By the way, I got my Sir Walter Aromatic in the mail today too. I plan to smoke it in my Peterson this weekend. But the pouch note: I love it, but it reminds me of the scent of a cigarette! Not burning, now, but that pleasant aroma as you slide a cigarette fresh out of the pack under your nose.
I think you’re in for a treat with the SWRA. It won’t taste at all like a cigarette.
 
I think you’re in for a treat with the SWRA. It won’t taste at all like a cigarette.
Well, I wouldn't know, never having smoked the white sticks. My mother was a devotee of Pall Malls for many years, and I smelled enough of that to put me off actually burning them. But the unburnt tobacco aroma of a cigarette is really pretty enjoyable. I certainly don't think the Aromatic is going to taste or smoke like a Pall Mall.
 
From The Cabin Coffee Table — An occasional look back at what the old Codgers saw and smoked (with a little detour and frolic, here and there):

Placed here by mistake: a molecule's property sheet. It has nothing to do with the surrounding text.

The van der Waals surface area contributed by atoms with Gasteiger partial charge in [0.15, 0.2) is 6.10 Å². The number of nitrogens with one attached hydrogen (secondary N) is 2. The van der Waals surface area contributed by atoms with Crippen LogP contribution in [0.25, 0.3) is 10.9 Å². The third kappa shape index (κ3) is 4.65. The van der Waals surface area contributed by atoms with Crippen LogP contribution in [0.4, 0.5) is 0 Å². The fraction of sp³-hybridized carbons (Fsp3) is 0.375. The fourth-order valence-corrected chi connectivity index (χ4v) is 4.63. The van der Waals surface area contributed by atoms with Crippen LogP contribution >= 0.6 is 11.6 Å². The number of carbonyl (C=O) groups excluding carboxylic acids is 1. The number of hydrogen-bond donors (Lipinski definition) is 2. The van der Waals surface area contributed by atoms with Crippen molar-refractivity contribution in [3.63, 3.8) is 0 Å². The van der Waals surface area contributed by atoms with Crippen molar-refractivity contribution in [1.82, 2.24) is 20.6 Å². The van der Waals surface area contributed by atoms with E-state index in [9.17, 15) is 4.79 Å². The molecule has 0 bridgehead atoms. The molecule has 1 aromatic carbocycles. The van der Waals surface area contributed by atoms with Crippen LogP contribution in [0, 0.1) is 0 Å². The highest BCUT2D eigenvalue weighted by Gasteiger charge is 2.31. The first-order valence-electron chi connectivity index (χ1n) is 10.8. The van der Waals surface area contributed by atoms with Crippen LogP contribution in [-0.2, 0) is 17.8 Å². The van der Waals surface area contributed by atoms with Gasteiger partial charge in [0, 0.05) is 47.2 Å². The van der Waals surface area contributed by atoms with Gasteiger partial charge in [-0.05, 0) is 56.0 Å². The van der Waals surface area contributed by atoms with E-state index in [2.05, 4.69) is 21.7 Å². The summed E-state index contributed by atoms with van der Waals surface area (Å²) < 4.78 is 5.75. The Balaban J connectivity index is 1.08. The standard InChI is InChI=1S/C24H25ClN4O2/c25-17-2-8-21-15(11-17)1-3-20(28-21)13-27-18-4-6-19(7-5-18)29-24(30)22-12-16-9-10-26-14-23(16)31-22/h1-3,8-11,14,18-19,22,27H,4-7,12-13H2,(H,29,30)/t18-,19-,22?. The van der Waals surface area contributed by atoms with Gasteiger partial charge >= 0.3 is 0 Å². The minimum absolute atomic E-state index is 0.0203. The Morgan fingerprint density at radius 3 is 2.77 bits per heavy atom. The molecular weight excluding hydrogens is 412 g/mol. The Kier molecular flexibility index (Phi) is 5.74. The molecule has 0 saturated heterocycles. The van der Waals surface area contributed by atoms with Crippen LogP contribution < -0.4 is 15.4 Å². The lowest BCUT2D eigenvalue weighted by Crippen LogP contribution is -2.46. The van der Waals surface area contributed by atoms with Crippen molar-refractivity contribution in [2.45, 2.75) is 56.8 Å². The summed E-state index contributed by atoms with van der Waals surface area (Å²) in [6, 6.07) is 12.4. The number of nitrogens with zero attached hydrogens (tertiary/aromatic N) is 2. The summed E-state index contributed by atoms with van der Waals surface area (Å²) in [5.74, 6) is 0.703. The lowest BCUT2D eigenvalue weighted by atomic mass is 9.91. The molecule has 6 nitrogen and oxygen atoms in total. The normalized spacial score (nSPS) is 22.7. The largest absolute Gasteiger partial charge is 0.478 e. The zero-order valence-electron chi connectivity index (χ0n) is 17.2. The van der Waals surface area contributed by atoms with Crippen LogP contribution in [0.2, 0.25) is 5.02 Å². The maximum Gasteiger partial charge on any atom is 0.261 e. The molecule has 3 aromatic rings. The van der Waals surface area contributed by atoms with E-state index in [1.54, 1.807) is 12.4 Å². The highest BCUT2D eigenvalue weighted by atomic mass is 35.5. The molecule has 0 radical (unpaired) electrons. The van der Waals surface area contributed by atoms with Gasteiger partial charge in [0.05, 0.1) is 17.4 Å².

32-8.2.jpg
 

steveclarkus

Goose Poop Connoisseur
Some Carter Hall just now in my Colossal billiard. Perhaps I smoked it a little too fast, or it needed some drying beforehand, but -- while it was a relaxing smoke -- it gave me, unlike with Granger or SWR, a hint of cigarette instead of pipe tobacco. The CH is very easy to smoke faster and harder than you should.

I read somewhere today that CH dates only from the 1950s. Is that true?
I believe I read CH was introduced August 1956
 
From The Cabin Coffee Table — An occasional look back at what the old Codgers saw and smoked (with a little detour and frolic, here and there):


32-8.3.jpg